with Commercial Radio
by Dave Bunker
hesitate to admit this, but a few months ago, seeking to supplement my
meager freelancer’s income, I applied for work at (gasp) my local commercial
the many years I hosted classical programs at public radio stations, commercial
classical was always the evil other, the embodiment of everything that
public radio must never become. This station—let’s call it WJSB—has all
the features I had been taught to loathe:
of course, some with rock music beds.
seriously restricted playlist. My clock radio alarm is set to this station,
and three of the last four pieces which have been on at 6:30 a.m. have
been concertos by Vivaldi. The other was one of Mozart’s childhood
music beds under the weather, cute names for regular features (“The news
block at seven o’clock”), and other such frou-frou.
you might imagine, I went to my interview with “Mike,” the PD, burning
with curiosity. Would he be wearing chunky gold rings? Would he greet me
with the jokey bonhomie of a used-car salesman? Would the halls be papered
with twenty-dollar bills?
reality of the place was a bit of a letdown. Mike was a friendly but distracted
and slightly worried-looking fellow in a casual suit. The station looked
a lot like public stations I have known—cramped control rooms, a music
library doubling as office space, and a big rack of humming automation
equipment. Also like many public stations, it was horned into a space not
originally intended to be a radio studio, in this case a converted apartment.
money on the walls, either. Actually, with regards to money, it’s pretty
amazing that WJSB exists at all. It is a rarity in these deregulated times:
a locally-owned classical station, all the rarer for existing outside a
major metropolitan market; yet they have done well enough to buy up some
frequencies, growing into a scattered four-transmitter network across the
state. And they can afford to have live local announcers on during
morning and evening drivetime. During the day and overnight, and for most
of the weekend, they automate a national service.
is proud of the station’s success, and he credits his programming. That
homogenous blend, it would appear from our conversation, arises out of
his experience programming other formats in commercial radio. He freely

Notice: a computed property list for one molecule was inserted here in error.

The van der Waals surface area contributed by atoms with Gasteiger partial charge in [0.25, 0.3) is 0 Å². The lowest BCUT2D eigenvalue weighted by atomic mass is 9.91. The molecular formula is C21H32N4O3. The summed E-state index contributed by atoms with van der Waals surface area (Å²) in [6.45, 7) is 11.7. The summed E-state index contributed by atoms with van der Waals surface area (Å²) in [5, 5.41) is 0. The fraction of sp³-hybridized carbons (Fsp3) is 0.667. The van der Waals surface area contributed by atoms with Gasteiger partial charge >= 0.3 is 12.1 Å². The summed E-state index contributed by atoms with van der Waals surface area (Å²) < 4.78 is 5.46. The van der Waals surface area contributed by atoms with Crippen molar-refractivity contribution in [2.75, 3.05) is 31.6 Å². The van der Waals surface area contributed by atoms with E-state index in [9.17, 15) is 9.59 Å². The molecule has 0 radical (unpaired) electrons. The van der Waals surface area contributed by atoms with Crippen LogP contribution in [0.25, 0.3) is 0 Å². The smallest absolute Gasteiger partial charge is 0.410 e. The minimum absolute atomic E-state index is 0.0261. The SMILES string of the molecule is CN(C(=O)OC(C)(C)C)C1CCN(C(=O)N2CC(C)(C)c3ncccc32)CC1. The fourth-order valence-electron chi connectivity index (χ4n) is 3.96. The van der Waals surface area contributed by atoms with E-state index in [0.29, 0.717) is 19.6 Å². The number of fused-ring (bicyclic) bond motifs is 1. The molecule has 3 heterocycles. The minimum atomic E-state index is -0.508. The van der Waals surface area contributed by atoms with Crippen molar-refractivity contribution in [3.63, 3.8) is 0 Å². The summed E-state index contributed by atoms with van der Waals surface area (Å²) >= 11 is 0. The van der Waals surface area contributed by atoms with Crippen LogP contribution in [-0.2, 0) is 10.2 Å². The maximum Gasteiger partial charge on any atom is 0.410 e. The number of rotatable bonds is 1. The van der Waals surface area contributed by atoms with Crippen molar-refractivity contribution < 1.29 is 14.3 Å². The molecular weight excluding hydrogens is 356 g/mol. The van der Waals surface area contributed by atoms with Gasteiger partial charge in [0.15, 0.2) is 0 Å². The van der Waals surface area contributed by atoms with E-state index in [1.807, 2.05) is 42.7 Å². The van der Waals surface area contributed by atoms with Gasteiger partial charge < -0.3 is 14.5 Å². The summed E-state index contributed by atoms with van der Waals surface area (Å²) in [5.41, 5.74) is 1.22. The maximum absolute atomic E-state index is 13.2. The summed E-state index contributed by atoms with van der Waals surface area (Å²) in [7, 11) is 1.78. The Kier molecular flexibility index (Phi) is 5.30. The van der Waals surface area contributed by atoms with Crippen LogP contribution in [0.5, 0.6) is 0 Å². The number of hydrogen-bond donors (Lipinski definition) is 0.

admits that he knew little about classical music when he started programming
WJSB. He approaches it, he says, as a variety of easy-listening. On the
other hand, he also says he enjoys the music, and he takes pride in the
station’s service to the community. He told me how satisfying it was to
hear from a local school that they were piping the station’s music into
the halls between classes.
discussed the possibility of my working as a fill-in host. I glimpsed the
steel beneath his affability when he asked if I was comfortable hosting
a show which had been programmed by someone else. “Sure,” I said. Then
I couldn’t help adding, “for the occasional sub shift.” If I were
working for you every day, I would want at least to talk to you about the
possibility of broadening the repertoire out a little bit—maybe play some
solo piano every once in a while. This comment earned me one of those dubious
looks you don’t want to see in a job interview.
also discussed the possibility of my producing a specialty show, a couple
of hours on the weekend. There’s more room for variety then; for example,
on Saturday evenings they feature a locally-hosted big band show. This
part of the conversation went better. I suggested a new releases show.
To my surprise, he countered by suggesting a 20th century music program.
He sounded willing to let me try something to see how it would fly. The
measure of success, it became clear, was simple. If the salespeople were
able to sell ads during the show, it stayed. If they couldn’t sell it,
have to confess that I found this refreshing. In public radio we have this
endless struggle between mission and market. No doubt it is necessary,
and no doubt we are the better for it, but there’s no denying it is a struggle.
It saps energy that could otherwise go directly into making better radio.
In commercial radio, you know the guy with the hook is there, and you know
he won’t hesitate to use it, so there’s nothing left to do but get out
there on that stage and sing your heart out. I can respect that.
sum, on my first foray into the perilous realm of commercial radio, I heard
nothing to make me run away screaming. The only thing that I still have
doubts about is trying to “pump up my delivery,” as Mike says, with apparent
scorn for the drab slow-talking of public radio. But even that strikes
me as an intriguing challenge.
it turns out, I’ve just gotten a new job back in public radio, so I guess
the commercial radio experiment is not going to happen any time soon. But
if I had heard back from Mike in time, I would have given it a shot.
Dave Bunker is Program
WMPG in Portland, Maine, and
President of AMPPR.